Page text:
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Bayero Journal of Pure and Applied Sciences

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Prevalence of parasitic gastrointestinal nematodes of small ruminants at Jalingo abattoir, Taraba state, Nigeria

MB Ardo, I Bitrus

Abstract


A cross-sectional study was conducted from December, 2014 to May, 2015 on 914 animals (345 sheep and 569 goats) at Jalingo abattoir, Taraba State, Nigeria based on faecal examination. The objective of the study was to determine the prevalence rate of parasitic gastrointestinal nematodes in slaughtered small ruminants according to thespecies, age and sex of the animals. A total of 914 faecal samples were examined by Simple Floatation Test Tube Technique, 390 (42.7%) were infested with parasitic gastrointestinal nematodes. The species of nematodes were Haemonchus, Osophagustomum, Strongyloids, Ostertagia and Trichostrongyle. Out of the 345 sheep and 569 goats examined during the period, 144 (41.7%) and 246 (43.2%) were infected with parasitic gastrointestinal nematodes respectively. There was no statistical significance (P>0.05) on the prevalence of the infection between the species. Out of the 306 and 371 adult sheep and goats examined, 136 (44.4%) and 175 (47.2%) were infected respectively. Among the sheep and goats examined, the adult was found to be more infected than the young. However, infection rates among the young animals of both species was statistical significant (P<0.05). According to the sex, out of the 120 rams and 375 bucks examined, 44 (36.7%) and 164 (43.7%) were infected respectively. Out of the 225 ewes and194 does that were examined, 100 (44.4%) and 82 (42.3%) were infected respectively. There was no statistical significance (P>0.05) among male and female animals. These results show that parasitic gastrointestinal nematode was prevalent in both sheep and goats at Jalingo abattoir and all the parasite eggs detected were strongyle type. Hence, further laboratory examination is recommended to identify parasite species in order to design appropriate control measures.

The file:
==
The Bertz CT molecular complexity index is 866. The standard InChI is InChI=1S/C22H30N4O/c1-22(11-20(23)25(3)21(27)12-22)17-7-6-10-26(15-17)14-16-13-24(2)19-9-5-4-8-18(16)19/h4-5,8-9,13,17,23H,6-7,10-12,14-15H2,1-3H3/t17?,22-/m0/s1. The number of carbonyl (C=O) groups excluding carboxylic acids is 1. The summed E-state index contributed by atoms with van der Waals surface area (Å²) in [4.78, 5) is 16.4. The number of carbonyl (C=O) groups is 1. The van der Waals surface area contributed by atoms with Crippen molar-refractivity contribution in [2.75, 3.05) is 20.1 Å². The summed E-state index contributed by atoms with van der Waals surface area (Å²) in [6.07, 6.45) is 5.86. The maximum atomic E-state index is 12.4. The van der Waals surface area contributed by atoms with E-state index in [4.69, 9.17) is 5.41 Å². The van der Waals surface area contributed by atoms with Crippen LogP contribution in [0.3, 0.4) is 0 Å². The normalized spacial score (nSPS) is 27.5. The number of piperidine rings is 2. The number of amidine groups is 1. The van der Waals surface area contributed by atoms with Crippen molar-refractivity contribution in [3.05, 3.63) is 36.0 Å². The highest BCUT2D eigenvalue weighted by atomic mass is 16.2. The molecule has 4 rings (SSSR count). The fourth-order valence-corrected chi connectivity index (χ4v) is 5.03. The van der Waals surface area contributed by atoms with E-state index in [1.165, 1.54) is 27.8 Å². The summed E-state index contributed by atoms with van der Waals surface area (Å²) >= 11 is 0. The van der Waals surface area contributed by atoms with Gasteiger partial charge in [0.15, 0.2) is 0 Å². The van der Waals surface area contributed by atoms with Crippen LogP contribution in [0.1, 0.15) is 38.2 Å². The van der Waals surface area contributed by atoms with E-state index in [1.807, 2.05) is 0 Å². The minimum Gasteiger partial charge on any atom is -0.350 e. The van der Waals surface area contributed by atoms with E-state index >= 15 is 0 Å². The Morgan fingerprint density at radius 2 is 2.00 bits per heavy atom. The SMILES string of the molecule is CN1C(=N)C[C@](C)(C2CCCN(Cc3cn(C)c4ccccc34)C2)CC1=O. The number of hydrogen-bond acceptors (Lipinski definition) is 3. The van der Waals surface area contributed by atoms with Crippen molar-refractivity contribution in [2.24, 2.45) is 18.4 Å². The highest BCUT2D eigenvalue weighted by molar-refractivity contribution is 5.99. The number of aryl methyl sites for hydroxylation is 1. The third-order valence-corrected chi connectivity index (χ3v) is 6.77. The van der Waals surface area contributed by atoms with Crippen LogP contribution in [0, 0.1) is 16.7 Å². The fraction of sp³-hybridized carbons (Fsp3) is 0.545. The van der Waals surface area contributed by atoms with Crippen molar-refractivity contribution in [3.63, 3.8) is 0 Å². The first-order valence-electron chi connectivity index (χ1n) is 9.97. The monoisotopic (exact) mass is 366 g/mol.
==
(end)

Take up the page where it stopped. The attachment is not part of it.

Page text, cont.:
Keywords: Gastrointestinal nematodes, Jalingo Abattoir, Prevalence, Small ruminants, Taraba State




http://dx.doi.org/10.4314/bajopas.v8i2.7
AJOL African Journals Online